THE Newcastle Knights' NRL squad emerged at the south-eastern corner of McDonald Jones Stadium during half-time in NSW Cup, having apparently made the short stroll from their new Centre of Excellence.
Players, many of whom were wearing headphones, and staff made their way diagonally across the pitch to their dressing room.
If there was a smile on a face amongst them, I must have missed it.
Melbourne Storm's players sauntered onto the field in dribs and drabs once the reserve-grade fixture had finished.
They were a study in contrast. The body language was relaxed and oozing confidence. Players were laughing and clowning around, in high spirits.
Harry Grant and Ryan Papenhuyzen, wearing a club-issue bucket hat, stood 10 metres apart and kicked a ball to and fro, until Grant "nutmegged" the dynamic No.1 and raised both arms to celebrate victory.
Kick-off was still an hour away, but this game was already as good as won.
Two teams, two vastly different mindsets.
One group of players getting ready to have some fun on their favourite day of the week. Their opponents understandably nervous and possibly dreading what lay ahead of them.
Realistically, what chance did the Knights have last Sunday?
Injury-riddled and coming off a five-game losing streak - including a 39-2 drubbing from Parramatta a week earlier - they were at a low ebb. Melbourne, conversely, were flying high after a club-record 70-10 slaughter of the Warriors and clearly in the mood for another scoring spree.
The writing was on the wall long before Knights five-eighth Jake Clifford kicked out on the full to start the game, gifting the visitors the ball in ideal attacking position, which allowed them to post two tries before Newcastle had even had a set in possession.
Eighty minutes later, the scoreboard read 50-2 in Melbourne's favour and, adding to the ignominy, Newcastle had slipped to last rung on the competition ladder, because of the NRL's worst for-and-against differential.
There were only two positives to emerge for long-suffering Knights fans.
First, their team don't play Melbourne again this season, unless, by some miraculous turn of events, they renew acquaintances in the play-offs.
Second, every loss brings you closer to your next win, or so the theory goes.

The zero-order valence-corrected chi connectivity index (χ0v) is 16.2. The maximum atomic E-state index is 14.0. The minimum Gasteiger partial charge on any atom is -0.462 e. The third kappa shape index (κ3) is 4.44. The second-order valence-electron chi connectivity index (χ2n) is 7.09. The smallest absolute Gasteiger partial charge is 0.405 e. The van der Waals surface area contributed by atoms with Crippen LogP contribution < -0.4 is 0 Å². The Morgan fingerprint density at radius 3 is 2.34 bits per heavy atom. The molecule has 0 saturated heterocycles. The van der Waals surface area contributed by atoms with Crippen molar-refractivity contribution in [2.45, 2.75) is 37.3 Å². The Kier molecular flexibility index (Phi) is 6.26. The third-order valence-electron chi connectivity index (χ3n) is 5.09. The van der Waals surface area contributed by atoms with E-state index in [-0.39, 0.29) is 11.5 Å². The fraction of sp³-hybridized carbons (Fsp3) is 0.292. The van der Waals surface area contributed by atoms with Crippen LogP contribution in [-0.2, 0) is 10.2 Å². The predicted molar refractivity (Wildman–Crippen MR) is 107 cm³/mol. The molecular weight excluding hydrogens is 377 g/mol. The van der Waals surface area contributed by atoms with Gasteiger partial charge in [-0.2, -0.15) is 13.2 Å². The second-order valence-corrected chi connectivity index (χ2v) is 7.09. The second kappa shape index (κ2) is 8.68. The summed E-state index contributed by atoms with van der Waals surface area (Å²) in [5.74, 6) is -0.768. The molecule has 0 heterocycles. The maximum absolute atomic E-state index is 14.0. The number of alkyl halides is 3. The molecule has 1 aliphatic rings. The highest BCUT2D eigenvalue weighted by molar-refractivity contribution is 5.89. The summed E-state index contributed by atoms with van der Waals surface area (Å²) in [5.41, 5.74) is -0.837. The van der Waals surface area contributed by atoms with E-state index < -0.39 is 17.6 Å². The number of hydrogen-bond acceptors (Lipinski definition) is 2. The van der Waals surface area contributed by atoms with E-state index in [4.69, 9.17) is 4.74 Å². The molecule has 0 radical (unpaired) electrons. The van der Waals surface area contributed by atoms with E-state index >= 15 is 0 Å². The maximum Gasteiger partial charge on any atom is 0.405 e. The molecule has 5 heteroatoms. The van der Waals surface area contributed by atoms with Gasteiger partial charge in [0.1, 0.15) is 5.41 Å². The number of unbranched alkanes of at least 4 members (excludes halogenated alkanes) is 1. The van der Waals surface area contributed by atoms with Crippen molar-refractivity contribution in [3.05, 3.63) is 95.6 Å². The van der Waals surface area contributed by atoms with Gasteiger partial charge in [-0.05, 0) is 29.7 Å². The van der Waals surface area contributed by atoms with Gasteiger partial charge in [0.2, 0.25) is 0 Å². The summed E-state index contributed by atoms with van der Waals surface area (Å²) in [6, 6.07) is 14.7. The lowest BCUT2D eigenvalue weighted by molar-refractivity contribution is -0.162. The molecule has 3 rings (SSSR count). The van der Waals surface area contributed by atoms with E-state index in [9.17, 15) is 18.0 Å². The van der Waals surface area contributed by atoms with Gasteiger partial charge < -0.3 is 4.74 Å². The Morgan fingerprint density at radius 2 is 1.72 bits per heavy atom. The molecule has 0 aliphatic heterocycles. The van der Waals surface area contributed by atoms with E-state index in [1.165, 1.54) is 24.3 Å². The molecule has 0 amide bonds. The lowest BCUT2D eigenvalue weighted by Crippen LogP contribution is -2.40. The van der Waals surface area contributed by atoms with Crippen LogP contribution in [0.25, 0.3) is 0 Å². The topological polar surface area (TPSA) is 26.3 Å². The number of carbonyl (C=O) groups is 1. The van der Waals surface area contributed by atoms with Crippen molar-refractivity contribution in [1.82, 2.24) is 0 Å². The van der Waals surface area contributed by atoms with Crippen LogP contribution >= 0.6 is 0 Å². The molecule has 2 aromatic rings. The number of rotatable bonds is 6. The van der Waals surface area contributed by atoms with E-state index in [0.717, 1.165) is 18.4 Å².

How much longer Newcastle have to wait for a breakthrough victory against the Storm, however, is anyone's guess.
The Storm have now beaten Newcastle in 11 games in a row, scoring 374 points to 116, in a streak dating back to 2016.
That's 34-11, on average.
The past two clashes between the two sides, 48-4 last season and 50-2 last week, would suggest the gulf is widening.
So much for the theory that Melbourne, once all-time greats Cameron Smith, Billy Slater and Cooper Cronk had retired, would be reduced to mere mortals and there would be a shift in the balance of power.
Somehow, after the rise and rise of Papenhuyzen, Grant, Cameron Munster and Jahrome Hughes, they have evolved as a unit and added even greater firepower to their famously formidable defence.
A core group of Newcastle's players have never known anything except defeat when they play the Storm. Jacob Saifiti has lost all eight games against them. His twin sibling Daniel, Kalyn Ponga, Lachlan Fitzgibbon and Mitch Barnett have been beaten seven times, Enari Tuala on six occasions.
It reminds me in many ways of when Australia used to play cricket against the West Indies in the 1980s.
The Aussies were a decent team against most opposition, but as soon as the first bouncers from Malcolm Marshall and Joel Garner started whizzing past their earholes, heroes were suddenly few and far between.
The point I'm trying to highlight here is the Catch 22 situation the Knights are facing.
The catalyst for them to beat Melbourne and exorcise these demons once and for all is surely collective self-belief. But how do they truly believe they can win, when every attempt seems to end in failure?
And how can aspire to anything more than making up the numbers until they are capable of beating Melbourne?
That last question, incidentally, would appear a moot point, given their current position on the points table. Their immediate priority has to be simply to climb out of the competition cellar and, slowly but surely, start rebuilding confidence and credibility.
In saying that, and in spite of their past six results, I still don't think it's out of the question that the Knights can feature in this season's play-offs.
That might sound crazy, and even crazier if - as most are predicting - they suffer a seventh consecutive defeat when they take on North Queensland in Townsville on Saturday night.
After that, however, their draw offers a faint glimmer of hope. The Knights still have to play Canterbury, Canberra, Gold Coast and Brisbane twice apiece. They also face Wests Tigers and the Warriors, and most of their tougher games - on paper, at least - are at home.
It's still a tall order, obviously.
But if they believe in themselves, anything is possible. Maybe, one day, even beating Melbourne.
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